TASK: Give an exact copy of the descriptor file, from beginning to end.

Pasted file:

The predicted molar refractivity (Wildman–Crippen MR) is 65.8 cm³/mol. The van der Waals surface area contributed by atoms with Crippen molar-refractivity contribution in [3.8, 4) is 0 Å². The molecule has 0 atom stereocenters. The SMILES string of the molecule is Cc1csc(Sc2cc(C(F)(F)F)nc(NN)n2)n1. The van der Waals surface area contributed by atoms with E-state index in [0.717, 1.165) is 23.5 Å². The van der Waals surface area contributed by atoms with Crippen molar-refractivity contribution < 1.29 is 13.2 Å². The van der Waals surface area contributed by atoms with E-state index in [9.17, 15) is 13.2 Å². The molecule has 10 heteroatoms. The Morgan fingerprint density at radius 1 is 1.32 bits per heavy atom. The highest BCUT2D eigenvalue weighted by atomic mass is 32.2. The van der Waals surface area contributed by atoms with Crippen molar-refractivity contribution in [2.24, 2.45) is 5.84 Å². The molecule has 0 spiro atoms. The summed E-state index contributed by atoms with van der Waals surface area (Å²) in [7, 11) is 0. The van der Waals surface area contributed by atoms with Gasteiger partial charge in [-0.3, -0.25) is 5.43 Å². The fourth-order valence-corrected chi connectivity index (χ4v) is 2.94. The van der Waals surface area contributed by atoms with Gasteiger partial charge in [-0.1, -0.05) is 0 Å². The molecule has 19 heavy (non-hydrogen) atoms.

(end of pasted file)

The predicted molar refractivity (Wildman–Crippen MR) is 65.8 cm³/mol. The van der Waals surface area contributed by atoms with Crippen molar-refractivity contribution in [3.8, 4) is 0 Å². The molecule has 0 atom stereocenters. The SMILES string of the molecule is Cc1csc(Sc2cc(C(F)(F)F)nc(NN)n2)n1. The van der Waals surface area contributed by atoms with E-state index in [0.717, 1.165) is 23.5 Å². The van der Waals surface area contributed by atoms with Crippen molar-refractivity contribution < 1.29 is 13.2 Å². The van der Waals surface area contributed by atoms with E-state index in [9.17, 15) is 13.2 Å². The molecule has 10 heteroatoms. The Morgan fingerprint density at radius 1 is 1.32 bits per heavy atom. The highest BCUT2D eigenvalue weighted by atomic mass is 32.2. The van der Waals surface area contributed by atoms with Crippen molar-refractivity contribution in [2.24, 2.45) is 5.84 Å². The molecule has 0 spiro atoms. The summed E-state index contributed by atoms with van der Waals surface area (Å²) in [7, 11) is 0. The van der Waals surface area contributed by atoms with Gasteiger partial charge in [-0.3, -0.25) is 5.43 Å². The fourth-order valence-corrected chi connectivity index (χ4v) is 2.94. The van der Waals surface area contributed by atoms with Gasteiger partial charge in [-0.1, -0.05) is 0 Å². The molecule has 19 heavy (non-hydrogen) atoms.